Idling drivers could get instant fines
Drivers who repeatedly leave engines idling while stationary could get fines under new proposals said to under consideration by the Government.
According to The Times, environment secretary Michael Gove is looking at giving extra powers to local authorities to tackle the issue, supporting Westminster City Council’s call to be given the power to fine drivers without warning if they have previously been caught with an idling engine.
Under current measures, police officers can issue a fine if a driver ignores a warning and continues to idle for at least a minute; fines stand at £20 or £80 depending on which regulations the authority uses to enforce the law. However, many authorities are not making use of the regulations.
Recent data from Airmax Remote found high numbers of business fleet vehicles have been seen idling, particularly during the winter and summer months of 2018, leading to increased fuel consumption and damaging air quality.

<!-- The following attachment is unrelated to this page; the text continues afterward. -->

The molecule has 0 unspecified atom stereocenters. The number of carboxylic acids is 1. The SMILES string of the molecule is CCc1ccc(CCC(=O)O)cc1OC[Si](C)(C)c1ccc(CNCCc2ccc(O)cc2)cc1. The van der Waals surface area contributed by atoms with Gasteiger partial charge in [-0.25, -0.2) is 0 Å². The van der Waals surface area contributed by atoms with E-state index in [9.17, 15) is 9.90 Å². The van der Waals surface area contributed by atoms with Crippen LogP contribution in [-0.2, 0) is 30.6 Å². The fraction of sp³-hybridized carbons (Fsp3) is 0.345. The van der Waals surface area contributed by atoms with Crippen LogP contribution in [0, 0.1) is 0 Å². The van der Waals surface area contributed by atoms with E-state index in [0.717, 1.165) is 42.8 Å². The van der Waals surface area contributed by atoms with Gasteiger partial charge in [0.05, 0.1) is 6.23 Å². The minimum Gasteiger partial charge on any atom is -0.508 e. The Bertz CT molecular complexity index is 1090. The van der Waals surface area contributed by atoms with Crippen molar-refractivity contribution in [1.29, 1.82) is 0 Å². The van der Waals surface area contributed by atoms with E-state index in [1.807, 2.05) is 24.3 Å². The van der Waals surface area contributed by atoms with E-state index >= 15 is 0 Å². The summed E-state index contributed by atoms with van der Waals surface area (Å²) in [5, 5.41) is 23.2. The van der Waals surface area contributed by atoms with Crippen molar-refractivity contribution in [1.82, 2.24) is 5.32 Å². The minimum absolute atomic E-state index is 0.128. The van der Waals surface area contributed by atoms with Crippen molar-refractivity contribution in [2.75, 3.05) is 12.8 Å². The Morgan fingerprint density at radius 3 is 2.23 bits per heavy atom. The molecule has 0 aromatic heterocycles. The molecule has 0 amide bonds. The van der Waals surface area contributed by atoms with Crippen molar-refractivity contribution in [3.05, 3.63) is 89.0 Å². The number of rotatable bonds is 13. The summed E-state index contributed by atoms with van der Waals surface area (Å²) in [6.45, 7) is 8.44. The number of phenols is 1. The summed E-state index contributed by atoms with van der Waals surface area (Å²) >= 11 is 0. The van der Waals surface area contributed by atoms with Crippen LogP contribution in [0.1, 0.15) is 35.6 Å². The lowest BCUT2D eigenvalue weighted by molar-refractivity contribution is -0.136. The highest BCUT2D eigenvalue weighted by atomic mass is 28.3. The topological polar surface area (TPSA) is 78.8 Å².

According to Paul Loughlin, a motoring law solicitor at Stephensons Solicitors LLP, fining repeat offenders could be an effective move.
He commented: “These powers are likely to prove an effective deterrent and will go some way to reducing the pollution levels in our towns and cities, however it remains unclear how local authorities will enforce them. There is an onus on the Government to spell out how these powers will be used as well as making it clear for drivers to turn off their engines whilst parked.
“The fines, some of which stretch to £1,000 for repeat offenders, will be keenly felt in particular by businesses and couriers, who often leave their vehicles running whilst making deliveries.”
The RAC has previously said it welcomes idling fines if the correct warning procedures are in place. Speaking last year in response to reports that local authorities were increasingly looking at anti-idling measures, RAC heads of policy Nicholas Lye said: “Idling engines can produce up to twice the amount of emissions of an engine in motion, and for drivers it can mean higher fuel bills too.
“Measures like this can play a big part in changing driver behaviour, by encouraging them to really think about how they reduce their emissions footprint. If schemes like this can make enough of a difference in reducing emissions, there may be less of a temptation for local authorities to implement wider charging schemes for drivers.”
However he said that the correct procedure should be for an enforcement officer to ask the driver to switch their engine off and only issue a penalty if they refuse.